Uncertainty is a central psychological dimension of the ecological crisis. The science of climate change brings into view widely divergent scenarios; the discrepancy between these more or less catastrophic visions of the future undermines our ontological security (in Anthony Giddens’s terminology). Dr. Caracciolo argues that literary narrative has an important role to play in cultivating readers’ ability to live with uncertainty. He describes this process as a shift from a primarily negative understanding of uncertainty (as something to be avoided at all costs) to a more complex, nuanced appreciation. The presentation will be followed by a discussion moderated by Professor Sowon Park.
The meeting is open to all but we do ask you to register to attend so that we can spend our time in the meeting as productively as possible. Please register by April 15. After you’ve registered, you will receive a Zoom invitation as well as a 1,000-word document introducing the research that we ask that you read before the meeting. Please see the information sheet “Sustainability and the New Human IHC Research Focus Group Meetings” for more information about this and the structure of the meeting.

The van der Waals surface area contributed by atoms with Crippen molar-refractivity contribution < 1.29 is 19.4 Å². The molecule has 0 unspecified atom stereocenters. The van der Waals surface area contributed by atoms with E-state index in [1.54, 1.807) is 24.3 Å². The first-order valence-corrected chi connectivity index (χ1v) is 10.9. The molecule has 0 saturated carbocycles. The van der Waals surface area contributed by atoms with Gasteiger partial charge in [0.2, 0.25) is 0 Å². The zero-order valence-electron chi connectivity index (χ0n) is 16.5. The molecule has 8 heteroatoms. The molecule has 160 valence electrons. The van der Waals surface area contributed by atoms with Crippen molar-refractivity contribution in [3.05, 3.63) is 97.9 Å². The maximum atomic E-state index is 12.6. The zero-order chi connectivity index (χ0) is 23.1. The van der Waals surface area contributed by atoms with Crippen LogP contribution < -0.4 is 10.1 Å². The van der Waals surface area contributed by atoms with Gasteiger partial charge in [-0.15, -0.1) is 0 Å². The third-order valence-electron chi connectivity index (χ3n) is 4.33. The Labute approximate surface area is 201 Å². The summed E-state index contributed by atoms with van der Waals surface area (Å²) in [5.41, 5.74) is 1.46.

Marco Caracciolo is Associate Professor of English and Literary Theory at Ghent University in Belgium. He is the author of five books, including most recently Narrating the Mesh: Form and Story in the Anthropocene (University of Virginia Press, 2021).
Sowon Park is Assistant Professor of English at the University of California, Santa Barbara. Together with Professor Sangwon Suh, she is one of the conveners of the Sustainability and the New Human Research Focus Group.
Sponsored by the IHC’s Sustainability and the New Human Research Focus Group